Warning: The following post is totally self-indulgent.
When I wrote my goodbye post last year, I unwisely revealed that one of the things I planned for my year off was to work on a novel. (Pro tip: If you’re thinking of getting into fiction, wait until you’ve written some to mouth off about it.) As a consequence, everyone and their cousin has been asking, “What happened to the novel?” So I guess I’ll write a post about it.
Spoiler: There’s no novel.
I messed around with an outline, wrote several dozen pages, threw them away, wrote several dozen more pages, threw them away, went back to the outline, and so on, for months on end. As I relate in my Outside piece, one night I found myself on the computer at 2 a.m., haggard, procrastinating, feeling guilty and exhausted — feeling, in other words, a lot like I did when I was working — and it occurred to me in a flash, “Shit, I don’t have to do this!”
I had to decide, was my year off primarily about writing a novel or primarily about enjoying a period of peace and health after years of befrazzlement? It was clear I couldn’t do both; I am apparently not capable of writing things without becoming hideously neurotic about them.
So I chose peace, and put the novel aside. That’s the short version.
The longer version has to do with the nature of fiction itself. The First Commandment of fiction is “show, don’t tell,” which is no less true for being such a cliché. Fiction lives and dies on specifics — not “he was happy” but “as he rubbed the back of his neck, he couldn’t quite hide his smile.” Not “she was furious at his betrayal,” but “her mouth grew wide for a moment before it snapped shut, her eyebrows drawing together.” You don’t tell readers what’s happening, you show them what’s happening and let them figure out what it means. At least that’s the kind of fiction I like (e.g., I went on an Elmore Leonard binge early in my break).
Problem is, I have trained all my life to be a teller, not a shower. I got a degree in philosophy, for chrissake, which is pretty much the ultimate in telling. For the past 10 years I’ve done explanatory journalism, teasing out lessons and insights from the chaos of unfolding events — i.e., telling. My instinct is to pull back from the concrete, to find the pattern, the rule, the generality that holds across multiple cases. It’s something that news consumers, beset by a torrent of information, appreciate. But in fiction, pulling back from the concrete is death (or worse, hackery).
As I was writing, I found myself generating long passages wherein I would tell what happened in the scene — not write the scene, but describe the scene, almost like instructions for someone else on how to write it. That’s what you do when you’re writing a book report, not a novel. In fiction you have to choose. The hair is this color, not that color. The door has a knob, not a handle. She leaned against the counter instead of standing straight. It’s all about choices. As I was writing, I found those choices totally arbitrary (why this rather than that?) or, if they weren’t arbitrary, if I was trying to convey something, I found myself impatient, wanting to just say it rather than communicate it obliquely through action. I constantly wanted to tell.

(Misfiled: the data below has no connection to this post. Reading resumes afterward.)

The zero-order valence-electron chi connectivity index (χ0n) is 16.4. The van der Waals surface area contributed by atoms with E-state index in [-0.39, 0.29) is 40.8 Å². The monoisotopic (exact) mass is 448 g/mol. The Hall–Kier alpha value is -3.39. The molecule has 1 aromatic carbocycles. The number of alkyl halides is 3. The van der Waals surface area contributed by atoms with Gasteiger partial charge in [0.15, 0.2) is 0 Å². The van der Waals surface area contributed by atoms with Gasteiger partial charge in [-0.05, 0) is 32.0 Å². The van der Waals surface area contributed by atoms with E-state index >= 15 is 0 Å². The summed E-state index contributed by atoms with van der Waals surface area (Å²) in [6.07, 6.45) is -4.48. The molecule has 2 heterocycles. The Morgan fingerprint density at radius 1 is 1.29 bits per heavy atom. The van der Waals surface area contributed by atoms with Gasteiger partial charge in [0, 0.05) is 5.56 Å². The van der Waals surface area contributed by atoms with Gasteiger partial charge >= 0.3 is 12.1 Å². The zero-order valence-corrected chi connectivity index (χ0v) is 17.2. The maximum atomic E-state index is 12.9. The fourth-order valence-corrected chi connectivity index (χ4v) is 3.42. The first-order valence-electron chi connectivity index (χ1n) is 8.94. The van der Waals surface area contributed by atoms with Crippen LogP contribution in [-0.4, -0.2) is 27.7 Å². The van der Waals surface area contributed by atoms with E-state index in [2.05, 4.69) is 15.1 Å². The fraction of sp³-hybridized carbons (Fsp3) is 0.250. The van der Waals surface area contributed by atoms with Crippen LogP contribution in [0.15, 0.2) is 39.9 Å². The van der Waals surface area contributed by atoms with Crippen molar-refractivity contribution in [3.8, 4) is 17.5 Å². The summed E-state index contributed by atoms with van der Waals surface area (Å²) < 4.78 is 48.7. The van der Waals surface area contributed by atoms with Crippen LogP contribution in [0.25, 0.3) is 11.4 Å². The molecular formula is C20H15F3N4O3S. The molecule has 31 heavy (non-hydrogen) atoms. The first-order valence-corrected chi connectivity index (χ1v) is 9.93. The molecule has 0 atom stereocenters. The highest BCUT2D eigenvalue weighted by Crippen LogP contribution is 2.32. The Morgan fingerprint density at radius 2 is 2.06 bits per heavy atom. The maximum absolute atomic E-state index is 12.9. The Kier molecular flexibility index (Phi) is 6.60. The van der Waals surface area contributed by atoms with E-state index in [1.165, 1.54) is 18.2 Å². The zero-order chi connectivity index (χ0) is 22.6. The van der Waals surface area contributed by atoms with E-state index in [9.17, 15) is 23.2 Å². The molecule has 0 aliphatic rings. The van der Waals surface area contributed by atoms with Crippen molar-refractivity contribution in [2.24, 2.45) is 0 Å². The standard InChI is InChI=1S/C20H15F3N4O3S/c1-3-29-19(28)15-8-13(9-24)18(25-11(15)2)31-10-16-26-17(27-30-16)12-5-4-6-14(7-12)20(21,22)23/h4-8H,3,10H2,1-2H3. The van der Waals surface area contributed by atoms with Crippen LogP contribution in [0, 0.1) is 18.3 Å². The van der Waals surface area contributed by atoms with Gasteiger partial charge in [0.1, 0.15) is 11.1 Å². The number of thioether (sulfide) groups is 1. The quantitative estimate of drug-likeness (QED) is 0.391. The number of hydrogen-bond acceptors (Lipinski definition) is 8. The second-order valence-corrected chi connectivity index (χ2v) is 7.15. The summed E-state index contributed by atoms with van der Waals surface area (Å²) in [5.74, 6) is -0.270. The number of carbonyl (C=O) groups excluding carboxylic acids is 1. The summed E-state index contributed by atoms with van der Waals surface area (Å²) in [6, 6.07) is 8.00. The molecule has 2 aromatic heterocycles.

Similarly with dialogue. My urge is always to communicate clearly and succinctly. But if characters communicate clearly and succinctly, you don’t get much conflict. Human drama is built on incomplete information, misunderstanding, misdirection, and deception, all those things that remain unsaid. If people just go telling each other clearly what they want and what they’re going to do, well … for one thing, they don’t sound like real human beings. And scenes are really short.
Anyway, that was the struggle and I never really got past it. You could just write this off as years of training that need to be unlearned, and I’m sure that’s part of it. But my fear is that it’s not just my training, but my temperament, my nature.
And then there’s that internal critic, every writer’s enemy. Mine is particularly … unforgiving. The fact is, most fiction I read, if I don’t dislike it, at least I think, “I would never put this out under my name.” And I’ve thought that about huge bestsellers and critical darlings alike. Would I ever be able to produce something that was acceptable to my own internal critic?
The advantage of blogging, for me, is that stuff has to go up, regularly. You write it, maybe get one chance to rewrite it, and it’s gone. It’s ephemeral, in a way, which is the only way I’m able to trick myself into letting things go. On the downside, 95 percent of the material published under my byline is effectively a first draft (or a quick second). I have never once read an old post without wanting to rewrite it. On the upside, I produce a lot, most of it good enough.
If I had a whole year to dwell on a single piece of writing, I’m pretty certain I’d drive myself and my family insane. Isaac Asimov used to say that writing was easy for him — he’d just go sit at his typewriter in the morning and start typing, type all day until he was done at 5:00. I’m the anti-Asimov. I type a sentence and spend the rest of the day thinking about how much I hate the sentence. I think about the amount of time and anguish I poured into my 4,500-word Outside story and I think about 20 times that much time and anguish and I feel something close to existential dread.
With time, practice, and help, maybe I could work past it and produce some credible fiction. I’d still like to try some time. But it’s unlikely to magically come together in a single year, working by myself. (This is where every serious fiction writer slaps their head and says, “No shit, Sherlock.”) And that was especially true this past year, a once-in-a-lifetime opportunity to chill out. I wasn’t going to spend it trudging through a hailstorm of regret and self-loathing. That’s what working life is for!